Valjean Clark

You don't have to be a prodigy

This post will probably not resonate with everyone, but for those it does, I hope it helps you.

There are a lot of popularized stories of famous figures in Silicon Valley. They all sound something like: “I learned to program when I was 5”, or “I had access to an early computer at my school”, or “I started making websites for people when I was a teenager”. Many are just really cool stories, and it’s amazing to think about Bill Gates, Steve Jobs, and many others achieving so much with computers when they were teenagers.

They are great stories, but they also come with a dark side - some of us compare ourselves to these stories. I had access to computers from a young age, but I didn’t write any code until college. Of course I didn’t know what it meant “to write code” when I was a kid, but I also didn’t try to find out how the software and games I love was built. So I’ve always felt inferior to people who had these amazing childhood programming stories.

I also went to a state college, largely because I was fearful of taking on debt. So I also grew to feel inferior to those who went to MIT, Stanford, and the like, and then went on to work at Google and other companies I felt I had no business applying to.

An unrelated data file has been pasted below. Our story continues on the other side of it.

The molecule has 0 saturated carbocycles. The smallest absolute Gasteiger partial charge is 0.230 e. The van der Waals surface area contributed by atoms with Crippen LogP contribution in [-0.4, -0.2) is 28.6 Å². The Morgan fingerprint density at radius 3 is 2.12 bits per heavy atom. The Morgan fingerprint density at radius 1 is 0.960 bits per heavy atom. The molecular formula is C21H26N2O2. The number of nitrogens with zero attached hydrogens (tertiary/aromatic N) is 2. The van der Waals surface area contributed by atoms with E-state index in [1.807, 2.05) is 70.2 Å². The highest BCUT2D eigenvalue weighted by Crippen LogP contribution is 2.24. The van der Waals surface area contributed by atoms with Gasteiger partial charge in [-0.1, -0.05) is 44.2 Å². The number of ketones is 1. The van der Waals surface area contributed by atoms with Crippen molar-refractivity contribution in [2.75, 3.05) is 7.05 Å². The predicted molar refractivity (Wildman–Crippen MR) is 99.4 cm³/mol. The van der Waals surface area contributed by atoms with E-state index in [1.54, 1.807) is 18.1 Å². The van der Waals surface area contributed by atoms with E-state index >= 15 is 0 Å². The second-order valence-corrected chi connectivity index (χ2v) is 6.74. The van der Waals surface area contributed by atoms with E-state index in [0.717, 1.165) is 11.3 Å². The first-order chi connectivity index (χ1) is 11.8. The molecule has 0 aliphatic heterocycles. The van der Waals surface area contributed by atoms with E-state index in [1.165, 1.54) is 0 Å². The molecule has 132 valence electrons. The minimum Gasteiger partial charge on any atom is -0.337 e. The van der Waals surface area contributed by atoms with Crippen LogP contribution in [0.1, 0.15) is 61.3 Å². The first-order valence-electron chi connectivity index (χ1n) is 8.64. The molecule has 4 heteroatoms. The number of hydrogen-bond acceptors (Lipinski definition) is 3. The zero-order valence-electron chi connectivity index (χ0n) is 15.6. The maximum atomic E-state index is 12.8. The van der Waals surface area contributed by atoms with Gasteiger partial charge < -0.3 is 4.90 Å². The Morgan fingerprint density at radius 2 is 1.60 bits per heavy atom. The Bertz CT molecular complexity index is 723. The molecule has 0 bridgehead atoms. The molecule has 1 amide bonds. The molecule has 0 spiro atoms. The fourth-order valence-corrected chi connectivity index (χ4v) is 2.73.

Even after I got into my career and seemed to be a pretty effective contributor, there was always something I didn’t feel good enough at. I performed poorly in the high pressure algorithms interviews. I wasn’t as good on the command line as other engineers I knew. I hadn’t created any open source libraries.

After 10+ years of my career, these feelings of inferiority have subsided. I have been able to get my head around any problem I have encountered in my career so far, despite the “gaps” I felt I had in my background. Some of the best programmers I have worked with didn’t study computer science at all, and some didn’t start programming until much after college. I’ve worked with people who have been programming since they were children, who went to Stanford and MIT, who worked at Google. Many are indeed impressive programmers, but I’m also pretty darn good at programming and building software. Instead of thinking “oh I don’t know if that company would ever hire me” when interviewing, I now find myself thinking “do I even want to work for that company in the first place?“.

So to anyone else who felt inferior when hearing these legendary stories of successful people in Silicon Valley or anywhere else, I have good news for you. You don’t have to be a child programmer, or a command line wizard, or an open source maintainer. You don’t have to know the perfect algorithm for every situation. There’s something you do, or can do, that is a good fit for you. And it is enough.

Think less about the things you aren’t and more about the things you like and are good at, and see where that takes you. If you have an interest and desire to learn, you can build some really cool software than you will be proud of.